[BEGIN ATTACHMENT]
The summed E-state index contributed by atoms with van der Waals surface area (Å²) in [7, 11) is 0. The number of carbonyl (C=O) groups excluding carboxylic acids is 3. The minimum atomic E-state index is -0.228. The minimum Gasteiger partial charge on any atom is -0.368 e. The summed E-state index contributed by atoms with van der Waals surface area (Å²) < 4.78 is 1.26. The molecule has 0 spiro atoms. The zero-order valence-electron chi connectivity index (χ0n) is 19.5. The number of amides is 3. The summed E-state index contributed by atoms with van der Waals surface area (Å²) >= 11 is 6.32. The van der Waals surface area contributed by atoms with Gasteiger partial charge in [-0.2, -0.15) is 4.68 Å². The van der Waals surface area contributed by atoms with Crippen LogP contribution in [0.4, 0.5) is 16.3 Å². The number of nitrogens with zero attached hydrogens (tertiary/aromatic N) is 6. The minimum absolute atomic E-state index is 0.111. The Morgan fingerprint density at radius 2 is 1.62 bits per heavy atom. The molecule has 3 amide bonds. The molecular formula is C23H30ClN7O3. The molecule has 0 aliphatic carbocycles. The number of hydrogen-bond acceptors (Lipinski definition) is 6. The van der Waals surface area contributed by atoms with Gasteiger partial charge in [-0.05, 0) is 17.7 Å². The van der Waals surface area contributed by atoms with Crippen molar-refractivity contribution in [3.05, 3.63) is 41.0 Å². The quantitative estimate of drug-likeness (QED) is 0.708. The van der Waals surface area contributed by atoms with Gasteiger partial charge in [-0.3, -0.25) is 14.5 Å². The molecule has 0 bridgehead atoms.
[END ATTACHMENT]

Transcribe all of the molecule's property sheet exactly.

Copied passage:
The summed E-state index contributed by atoms with van der Waals surface area (Å²) in [7, 11) is 0. The number of carbonyl (C=O) groups excluding carboxylic acids is 3. The minimum atomic E-state index is -0.228. The minimum Gasteiger partial charge on any atom is -0.368 e. The summed E-state index contributed by atoms with van der Waals surface area (Å²) < 4.78 is 1.26. The molecule has 0 spiro atoms. The zero-order valence-electron chi connectivity index (χ0n) is 19.5. The number of amides is 3. The summed E-state index contributed by atoms with van der Waals surface area (Å²) >= 11 is 6.32. The van der Waals surface area contributed by atoms with Gasteiger partial charge in [-0.2, -0.15) is 4.68 Å². The van der Waals surface area contributed by atoms with Crippen LogP contribution in [0.4, 0.5) is 16.3 Å². The number of nitrogens with zero attached hydrogens (tertiary/aromatic N) is 6. The minimum absolute atomic E-state index is 0.111. The Morgan fingerprint density at radius 2 is 1.62 bits per heavy atom. The molecule has 3 amide bonds. The molecular formula is C23H30ClN7O3. The molecule has 0 aliphatic carbocycles. The number of hydrogen-bond acceptors (Lipinski definition) is 6. The van der Waals surface area contributed by atoms with Gasteiger partial charge in [-0.05, 0) is 17.7 Å². The van der Waals surface area contributed by atoms with Crippen molar-refractivity contribution in [3.05, 3.63) is 41.0 Å². The quantitative estimate of drug-likeness (QED) is 0.708. The van der Waals surface area contributed by atoms with Gasteiger partial charge in [-0.3, -0.25) is 14.5 Å². The molecule has 0 bridgehead atoms.